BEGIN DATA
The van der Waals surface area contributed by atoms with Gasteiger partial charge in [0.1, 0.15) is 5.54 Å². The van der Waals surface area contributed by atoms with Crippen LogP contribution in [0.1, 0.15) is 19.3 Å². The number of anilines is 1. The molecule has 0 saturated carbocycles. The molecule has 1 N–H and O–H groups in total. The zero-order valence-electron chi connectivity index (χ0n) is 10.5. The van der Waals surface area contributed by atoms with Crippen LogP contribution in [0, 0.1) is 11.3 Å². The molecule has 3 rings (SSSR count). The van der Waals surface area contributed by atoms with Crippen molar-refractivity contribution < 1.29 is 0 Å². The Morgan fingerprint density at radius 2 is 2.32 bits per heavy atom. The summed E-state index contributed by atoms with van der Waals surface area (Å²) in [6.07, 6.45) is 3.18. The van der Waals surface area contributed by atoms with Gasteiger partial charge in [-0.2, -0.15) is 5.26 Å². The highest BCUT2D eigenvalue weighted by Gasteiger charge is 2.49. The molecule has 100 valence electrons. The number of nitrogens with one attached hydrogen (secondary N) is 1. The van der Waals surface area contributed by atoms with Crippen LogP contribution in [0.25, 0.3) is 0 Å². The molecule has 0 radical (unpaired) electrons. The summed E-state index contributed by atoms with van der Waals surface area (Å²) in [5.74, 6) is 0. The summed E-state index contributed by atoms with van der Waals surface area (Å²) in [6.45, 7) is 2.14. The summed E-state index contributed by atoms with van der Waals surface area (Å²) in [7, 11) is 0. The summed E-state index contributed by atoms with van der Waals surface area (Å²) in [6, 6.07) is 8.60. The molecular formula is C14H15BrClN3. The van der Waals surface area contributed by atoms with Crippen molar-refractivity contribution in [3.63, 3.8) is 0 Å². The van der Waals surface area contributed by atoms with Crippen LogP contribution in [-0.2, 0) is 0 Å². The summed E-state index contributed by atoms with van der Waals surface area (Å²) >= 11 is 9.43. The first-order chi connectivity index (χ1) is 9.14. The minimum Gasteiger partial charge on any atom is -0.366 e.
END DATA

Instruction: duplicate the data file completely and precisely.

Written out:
The van der Waals surface area contributed by atoms with Gasteiger partial charge in [0.1, 0.15) is 5.54 Å². The van der Waals surface area contributed by atoms with Crippen LogP contribution in [0.1, 0.15) is 19.3 Å². The number of anilines is 1. The molecule has 0 saturated carbocycles. The molecule has 1 N–H and O–H groups in total. The zero-order valence-electron chi connectivity index (χ0n) is 10.5. The van der Waals surface area contributed by atoms with Crippen LogP contribution in [0, 0.1) is 11.3 Å². The molecule has 3 rings (SSSR count). The van der Waals surface area contributed by atoms with Crippen molar-refractivity contribution < 1.29 is 0 Å². The Morgan fingerprint density at radius 2 is 2.32 bits per heavy atom. The summed E-state index contributed by atoms with van der Waals surface area (Å²) in [6.07, 6.45) is 3.18. The van der Waals surface area contributed by atoms with Gasteiger partial charge in [-0.2, -0.15) is 5.26 Å². The highest BCUT2D eigenvalue weighted by Gasteiger charge is 2.49. The molecule has 100 valence electrons. The number of nitrogens with one attached hydrogen (secondary N) is 1. The van der Waals surface area contributed by atoms with Crippen LogP contribution in [0.25, 0.3) is 0 Å². The molecule has 0 radical (unpaired) electrons. The summed E-state index contributed by atoms with van der Waals surface area (Å²) in [5.74, 6) is 0. The summed E-state index contributed by atoms with van der Waals surface area (Å²) in [6.45, 7) is 2.14. The summed E-state index contributed by atoms with van der Waals surface area (Å²) in [7, 11) is 0. The summed E-state index contributed by atoms with van der Waals surface area (Å²) in [6, 6.07) is 8.60. The molecular formula is C14H15BrClN3. The van der Waals surface area contributed by atoms with Crippen molar-refractivity contribution in [3.63, 3.8) is 0 Å². The van der Waals surface area contributed by atoms with Crippen LogP contribution in [-0.2, 0) is 0 Å². The summed E-state index contributed by atoms with van der Waals surface area (Å²) >= 11 is 9.43. The first-order chi connectivity index (χ1) is 9.14. The minimum Gasteiger partial charge on any atom is -0.366 e.